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Climate Dynamics

, Volume 52, Issue 5–6, pp 2585–2596 | Cite as

Risk and dynamics of unprecedented hot months in South East China

  • Vikki Thompson
  • Nick J. DunstoneEmail author
  • Adam A. Scaife
  • Doug M. Smith
  • Steven C. Hardiman
  • Hong-Li Ren
  • Bo Lu
  • Stephen E. Belcher
Article

Abstract

The Yangtze region of South East China has experienced several extreme hot summer months in recent years. Such events can have devastating socio–economic impacts. We use a large ensemble of initialised climate simulations to assess the current chance of unprecedented hot summer months in the Yangtze River region. We find a 10% chance of an unprecedented hot summer month each year. Our simulations suggest that monthly mean temperatures up to 3 °C hotter than the current record are possible. The dynamics of these unprecedented extremes highlights the occurrence of a stationary atmospheric wave, the Silk Road Pattern, in a significant number of extreme hot events. We present evidence that this atmospheric wave is driven by variability in the Indian summer monsoon. Other extreme events are associated with a westward shift in the western North Pacific subtropical high. The most extreme simulated events exhibit combined characteristics of both the Silk Road Pattern and the shifted western North Pacific subtropical high.

Keywords

Unprecedented extremes Climate risks Silk Road Pattern China Hot summers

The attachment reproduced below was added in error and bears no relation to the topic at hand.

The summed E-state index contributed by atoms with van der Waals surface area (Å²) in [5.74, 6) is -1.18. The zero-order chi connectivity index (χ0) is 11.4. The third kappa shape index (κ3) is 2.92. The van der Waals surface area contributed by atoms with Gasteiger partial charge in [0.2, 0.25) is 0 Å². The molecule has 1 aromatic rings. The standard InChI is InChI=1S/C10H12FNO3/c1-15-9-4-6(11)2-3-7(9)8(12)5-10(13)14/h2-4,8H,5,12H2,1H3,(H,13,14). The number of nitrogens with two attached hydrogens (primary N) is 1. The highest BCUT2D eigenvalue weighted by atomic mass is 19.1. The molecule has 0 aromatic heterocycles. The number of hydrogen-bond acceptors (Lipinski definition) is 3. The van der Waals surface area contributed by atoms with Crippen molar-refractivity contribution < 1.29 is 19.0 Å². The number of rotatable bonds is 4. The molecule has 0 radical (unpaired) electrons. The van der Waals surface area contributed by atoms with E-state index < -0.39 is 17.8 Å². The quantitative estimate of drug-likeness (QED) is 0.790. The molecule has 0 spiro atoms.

Notes

Acknowledgements

This work was supported by the UK-China Research and Innovation Partnership Fund through the Met Office Climate Science for Service Partnership (CSSP) China as part of the Newton Fund, and National Key Research Program and Development of China (2017YFC1502302).

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Copyright information

© © Crown 2018

Authors and Affiliations

  • Vikki Thompson
    • 1
  • Nick J. Dunstone
    • 1
    Email author
  • Adam A. Scaife
    • 1
    • 2
  • Doug M. Smith
    • 1
  • Steven C. Hardiman
    • 1
  • Hong-Li Ren
    • 3
    • 4
  • Bo Lu
    • 3
  • Stephen E. Belcher
    • 1
  1. 1.Met Office Hadley CentreExeterUK
  2. 2.University of ExeterExeterUK
  3. 3.Laboratory for Climate Studies & CMA-NJU Joint Laboratory for Climate Prediction Studies, National Climate CenterChina Meteorological AdministrationBeijingChina
  4. 4.Department of Atmospheric Science, School of Environmental studiesChina University of GeoscienceWuhanChina

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